18 For you have not come to what may be touched, a blazing fire and darkness and gloom and a tempest 19 and the sound of a trumpet and a voice whose words made the hearers beg that no further messages be spoken to them. 20 For they could not endure the order that was given, “If even a beast touches the mountain, it shall be stoned.” 21 Indeed, so terrifying was the sight that Moses said, “I tremble with fear.” 22 But you have come to Mount Zion and to the city of the living God, the heavenly Jerusalem, and to innumerable angels in festal gathering, 23 and to the assembly of the firstborn who are enrolled in heaven, and to God, the judge of all, and to the spirits of the righteous made perfect, 24 and to Jesus, the mediator of a new covenant, and to the sprinkled blood that speaks a better word than the blood of Abel.

25 See that you do not refuse him who is speaking. For if they did not escape when they refused him who warned them on earth, much less will we escape if we reject him who warns from heaven. 26 At that time his voice shook the earth, but now he has promised, “Yet once more I will shake not only the earth but also the heavens.” 27 This phrase, “Yet once more,” indicates the removal of things that are shaken—that is, things that have been made—in order that the things that cannot be shaken may remain. 28 Therefore let us be grateful for receiving a kingdom that cannot be shaken, and thus let us offer to God acceptable worship, with reverence and awe, 29 for our God is a consuming fire.

And I heard a loud voice from the throne saying, “Behold, the dwelling place of God is with man. He will dwell with them, and they will be his people, and God himself will be with them as their God.

17 thoughts on “How Did People go to Heaven Before Jesus’ Death and Resurrection? (re-posted)

  1. Roger

    Interesting theory. The folks who died before Christ were sort of “on pause” until he died on the cross? Then went to heaven?

    Or they went to heaven based on the future? What about folks who lived on the other side of the world, and never were exposed to the Bible or Christ.

    Maybe they were also granted ad hoc. Pay it forward, you’re good for it, if you bring a girl along they’ll let you in? Like a nightclub, but different.

  2. Don Post author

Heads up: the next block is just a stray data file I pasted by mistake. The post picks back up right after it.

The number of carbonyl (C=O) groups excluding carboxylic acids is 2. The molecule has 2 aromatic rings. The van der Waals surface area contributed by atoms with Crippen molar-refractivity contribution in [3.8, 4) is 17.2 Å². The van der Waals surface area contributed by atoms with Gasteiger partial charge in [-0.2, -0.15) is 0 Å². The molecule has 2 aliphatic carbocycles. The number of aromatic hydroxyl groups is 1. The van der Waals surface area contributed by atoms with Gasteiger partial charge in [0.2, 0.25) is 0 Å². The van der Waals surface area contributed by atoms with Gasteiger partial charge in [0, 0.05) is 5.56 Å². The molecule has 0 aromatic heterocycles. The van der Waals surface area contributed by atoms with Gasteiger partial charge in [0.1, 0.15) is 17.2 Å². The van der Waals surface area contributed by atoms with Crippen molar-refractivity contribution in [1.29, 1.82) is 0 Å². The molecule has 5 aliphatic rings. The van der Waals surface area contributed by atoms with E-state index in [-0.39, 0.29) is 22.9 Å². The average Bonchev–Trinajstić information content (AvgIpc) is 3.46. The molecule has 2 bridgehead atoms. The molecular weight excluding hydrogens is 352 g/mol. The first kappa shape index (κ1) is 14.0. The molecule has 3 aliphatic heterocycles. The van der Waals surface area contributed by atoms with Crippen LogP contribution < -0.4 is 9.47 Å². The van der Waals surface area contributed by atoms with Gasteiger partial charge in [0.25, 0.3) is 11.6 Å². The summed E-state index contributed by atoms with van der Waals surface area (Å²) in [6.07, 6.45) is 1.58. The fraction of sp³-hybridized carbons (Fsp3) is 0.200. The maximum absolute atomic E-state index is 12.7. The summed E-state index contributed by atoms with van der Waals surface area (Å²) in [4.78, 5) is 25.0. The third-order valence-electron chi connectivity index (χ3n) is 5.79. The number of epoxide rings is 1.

Roger, there are some questions about God’s sovereignty we cannot answer. He is God and we are not.

    “For my thoughts are not your thoughts,
    neither are your ways my ways, declares the Lord.
    For as the heavens are higher than the earth,
    so are my ways higher than your ways
    and my thoughts than your thoughts.”

    But there are things about God of which we can be certain. The Bible reveals that He is both loving and just. It reveals that He hates sin yet loves sinners. It reveals that we are saved by faith and not by our own efforts. It reveals that Christ paid the penalty of sin for all those who place their faith in Him.

    The sequential nature of time is a constraint of humans, but not of God who is eternal and transcends time. So in that respect, Christ’s redeeming work on the cross transcends time. It may be convenient for us to think in terms of “pay it forward”, but when God saw the faith of Old Testament saints, he counted it as righteousness knowing that Christ’s redemptive work had ‘already’ paid the price for their sins.

    Now when it comes to those who have not been exposed to the Gospel, we are asking a question that is very troubling to many people. But knowing the God of the Bible, it should not be troubling to us. I am confident that God will deal with these situations in complete harmony with his nature and revealed truth. And when believers get to heaven, the answers to these questions will be known. In the meantime, we must decide what we will do with the truth God has revealed to us.